Closing remarks at the Warrillow Conference in Toronto this week confirmed major opportunities for business-to-business platforms in Canada.
Major Canadian national brands that target the 2.3 million small businesses in Canada plan on increasing their online media budgets in 2008.
E-mail had a planned increase of 54 percent, paid and organic search was up 47 percent, and spend toward banners was raised by 39 percent. The big losers of this survey were television and national newspapers, which saw decreases of 7 percent and 8 percent, respectively.
Because small-business owners are primarily consumers, social networks already blur the lines between personal and professional lives. It’s a question of whether these environments will provide the appropriate resources for small businesses to find vendors within the same walls that they post nutty pictures or play scrabble in.
Warrillow highlighted some interesting localized guerrilla-style tactics being implemented by major national brands targeting the small-business sector in Canada. None of the case studies included local search.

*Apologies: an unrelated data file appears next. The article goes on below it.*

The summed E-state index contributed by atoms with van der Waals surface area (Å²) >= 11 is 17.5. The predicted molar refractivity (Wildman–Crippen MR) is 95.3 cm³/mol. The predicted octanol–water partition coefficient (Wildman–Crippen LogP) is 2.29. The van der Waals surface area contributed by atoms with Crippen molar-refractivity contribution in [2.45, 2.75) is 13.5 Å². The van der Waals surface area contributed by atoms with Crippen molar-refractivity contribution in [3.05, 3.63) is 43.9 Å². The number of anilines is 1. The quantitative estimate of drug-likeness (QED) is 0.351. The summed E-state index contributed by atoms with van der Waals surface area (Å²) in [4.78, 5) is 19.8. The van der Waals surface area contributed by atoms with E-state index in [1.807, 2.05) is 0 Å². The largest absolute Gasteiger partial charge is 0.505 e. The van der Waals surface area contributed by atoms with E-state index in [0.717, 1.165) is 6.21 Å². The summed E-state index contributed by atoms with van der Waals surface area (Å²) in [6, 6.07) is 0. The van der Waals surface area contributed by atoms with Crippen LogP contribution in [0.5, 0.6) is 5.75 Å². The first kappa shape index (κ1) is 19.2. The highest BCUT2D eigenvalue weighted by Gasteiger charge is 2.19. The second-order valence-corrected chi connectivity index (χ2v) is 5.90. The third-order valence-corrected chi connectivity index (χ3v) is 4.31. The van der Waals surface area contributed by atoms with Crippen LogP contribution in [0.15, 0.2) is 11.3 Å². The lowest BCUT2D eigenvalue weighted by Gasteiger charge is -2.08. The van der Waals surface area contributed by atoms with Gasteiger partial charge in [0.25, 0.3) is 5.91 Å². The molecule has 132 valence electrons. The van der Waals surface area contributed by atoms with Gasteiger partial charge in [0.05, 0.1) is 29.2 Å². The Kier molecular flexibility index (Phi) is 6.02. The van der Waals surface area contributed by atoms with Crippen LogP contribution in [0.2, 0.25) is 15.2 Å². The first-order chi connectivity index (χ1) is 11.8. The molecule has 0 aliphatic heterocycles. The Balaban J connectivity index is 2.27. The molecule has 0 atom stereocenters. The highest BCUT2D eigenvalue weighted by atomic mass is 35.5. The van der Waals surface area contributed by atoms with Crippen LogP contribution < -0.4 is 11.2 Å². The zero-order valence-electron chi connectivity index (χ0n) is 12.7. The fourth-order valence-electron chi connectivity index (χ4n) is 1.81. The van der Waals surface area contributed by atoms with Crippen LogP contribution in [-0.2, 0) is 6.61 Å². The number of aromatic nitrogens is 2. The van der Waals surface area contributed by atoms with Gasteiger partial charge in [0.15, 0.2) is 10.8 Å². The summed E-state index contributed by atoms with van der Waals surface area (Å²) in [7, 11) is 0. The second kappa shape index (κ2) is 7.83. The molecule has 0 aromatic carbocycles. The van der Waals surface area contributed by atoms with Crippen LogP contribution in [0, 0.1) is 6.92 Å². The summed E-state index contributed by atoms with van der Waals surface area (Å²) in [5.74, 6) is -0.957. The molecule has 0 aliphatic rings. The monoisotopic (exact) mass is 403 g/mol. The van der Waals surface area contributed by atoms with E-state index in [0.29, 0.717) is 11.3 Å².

Currently, searching Canadian B2B suppliers on the major search engines is like wading through peanut butter. When it comes to local search for this market, the field is wide open. Most B2B directories are internationally based with limited brand awareness in Canada. The current strength of the Canadian dollar makes purchasing B2B advertising from international vendors very attractive. What is lacking is the utility of these internationally based services and the organic and paid search efforts behind them.
While the tactical details were not quite grasped, the general sense from the speakers and the attendees this week was that given more B2B platforms, be they social or local search, there would be budgets allocated toward them.